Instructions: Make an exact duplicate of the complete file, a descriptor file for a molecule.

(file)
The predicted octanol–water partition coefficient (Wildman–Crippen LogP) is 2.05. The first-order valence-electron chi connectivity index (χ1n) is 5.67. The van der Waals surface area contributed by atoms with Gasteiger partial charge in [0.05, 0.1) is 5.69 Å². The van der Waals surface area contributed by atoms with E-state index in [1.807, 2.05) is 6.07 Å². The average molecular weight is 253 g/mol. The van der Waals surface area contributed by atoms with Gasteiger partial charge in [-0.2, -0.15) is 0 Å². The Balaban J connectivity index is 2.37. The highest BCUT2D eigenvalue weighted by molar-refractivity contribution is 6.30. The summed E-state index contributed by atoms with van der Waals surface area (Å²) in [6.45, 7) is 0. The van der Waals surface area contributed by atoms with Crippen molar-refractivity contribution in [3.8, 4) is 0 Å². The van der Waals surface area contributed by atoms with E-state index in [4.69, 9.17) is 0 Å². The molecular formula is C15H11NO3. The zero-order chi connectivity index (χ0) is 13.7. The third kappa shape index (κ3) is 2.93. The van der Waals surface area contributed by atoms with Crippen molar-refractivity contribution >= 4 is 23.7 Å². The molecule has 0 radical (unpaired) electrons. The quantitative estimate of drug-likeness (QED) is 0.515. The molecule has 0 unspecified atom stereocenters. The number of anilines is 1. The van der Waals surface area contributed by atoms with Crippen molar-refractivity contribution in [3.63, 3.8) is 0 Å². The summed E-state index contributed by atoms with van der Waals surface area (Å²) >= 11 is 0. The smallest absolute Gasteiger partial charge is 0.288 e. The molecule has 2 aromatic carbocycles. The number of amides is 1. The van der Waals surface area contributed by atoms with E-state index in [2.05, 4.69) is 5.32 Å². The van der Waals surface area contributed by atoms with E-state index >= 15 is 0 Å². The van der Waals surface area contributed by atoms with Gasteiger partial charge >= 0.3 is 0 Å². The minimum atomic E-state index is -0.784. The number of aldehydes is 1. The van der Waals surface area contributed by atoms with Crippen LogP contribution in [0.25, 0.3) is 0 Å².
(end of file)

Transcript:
The predicted octanol–water partition coefficient (Wildman–Crippen LogP) is 2.05. The first-order valence-electron chi connectivity index (χ1n) is 5.67. The van der Waals surface area contributed by atoms with Gasteiger partial charge in [0.05, 0.1) is 5.69 Å². The van der Waals surface area contributed by atoms with E-state index in [1.807, 2.05) is 6.07 Å². The average molecular weight is 253 g/mol. The van der Waals surface area contributed by atoms with Gasteiger partial charge in [-0.2, -0.15) is 0 Å². The Balaban J connectivity index is 2.37. The highest BCUT2D eigenvalue weighted by molar-refractivity contribution is 6.30. The summed E-state index contributed by atoms with van der Waals surface area (Å²) in [6.45, 7) is 0. The van der Waals surface area contributed by atoms with Crippen molar-refractivity contribution in [3.8, 4) is 0 Å². The van der Waals surface area contributed by atoms with E-state index in [4.69, 9.17) is 0 Å². The molecular formula is C15H11NO3. The zero-order chi connectivity index (χ0) is 13.7. The third kappa shape index (κ3) is 2.93. The van der Waals surface area contributed by atoms with Crippen molar-refractivity contribution >= 4 is 23.7 Å². The molecule has 0 radical (unpaired) electrons. The quantitative estimate of drug-likeness (QED) is 0.515. The molecule has 0 unspecified atom stereocenters. The number of anilines is 1. The van der Waals surface area contributed by atoms with Crippen molar-refractivity contribution in [3.63, 3.8) is 0 Å². The summed E-state index contributed by atoms with van der Waals surface area (Å²) >= 11 is 0. The smallest absolute Gasteiger partial charge is 0.288 e. The molecule has 2 aromatic carbocycles. The number of amides is 1. The van der Waals surface area contributed by atoms with E-state index in [2.05, 4.69) is 5.32 Å². The van der Waals surface area contributed by atoms with E-state index >= 15 is 0 Å². The van der Waals surface area contributed by atoms with Gasteiger partial charge >= 0.3 is 0 Å². The minimum atomic E-state index is -0.784. The number of aldehydes is 1. The van der Waals surface area contributed by atoms with Crippen LogP contribution in [0.25, 0.3) is 0 Å².